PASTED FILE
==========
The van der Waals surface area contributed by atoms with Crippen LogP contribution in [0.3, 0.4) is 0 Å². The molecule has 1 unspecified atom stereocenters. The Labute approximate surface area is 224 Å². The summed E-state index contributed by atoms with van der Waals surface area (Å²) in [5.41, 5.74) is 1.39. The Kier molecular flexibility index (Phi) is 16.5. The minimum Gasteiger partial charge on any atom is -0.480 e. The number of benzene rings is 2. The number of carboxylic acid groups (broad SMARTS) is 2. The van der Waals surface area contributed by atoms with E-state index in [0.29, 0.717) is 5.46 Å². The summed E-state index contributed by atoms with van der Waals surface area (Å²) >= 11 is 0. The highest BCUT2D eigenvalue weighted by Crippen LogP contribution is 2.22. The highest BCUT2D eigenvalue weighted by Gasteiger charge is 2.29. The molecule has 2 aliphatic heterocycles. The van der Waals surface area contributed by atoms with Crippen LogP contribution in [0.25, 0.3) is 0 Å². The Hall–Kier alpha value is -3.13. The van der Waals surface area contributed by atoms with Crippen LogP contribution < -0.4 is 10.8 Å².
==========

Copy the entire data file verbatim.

The van der Waals surface area contributed by atoms with Crippen LogP contribution in [0.3, 0.4) is 0 Å². The molecule has 1 unspecified atom stereocenters. The Labute approximate surface area is 224 Å². The summed E-state index contributed by atoms with van der Waals surface area (Å²) in [5.41, 5.74) is 1.39. The Kier molecular flexibility index (Phi) is 16.5. The minimum Gasteiger partial charge on any atom is -0.480 e. The number of benzene rings is 2. The number of carboxylic acid groups (broad SMARTS) is 2. The van der Waals surface area contributed by atoms with E-state index in [0.29, 0.717) is 5.46 Å². The summed E-state index contributed by atoms with van der Waals surface area (Å²) >= 11 is 0. The highest BCUT2D eigenvalue weighted by Crippen LogP contribution is 2.22. The highest BCUT2D eigenvalue weighted by Gasteiger charge is 2.29. The molecule has 2 aliphatic heterocycles. The van der Waals surface area contributed by atoms with Crippen LogP contribution in [0.25, 0.3) is 0 Å². The Hall–Kier alpha value is -3.13. The van der Waals surface area contributed by atoms with Crippen LogP contribution < -0.4 is 10.8 Å².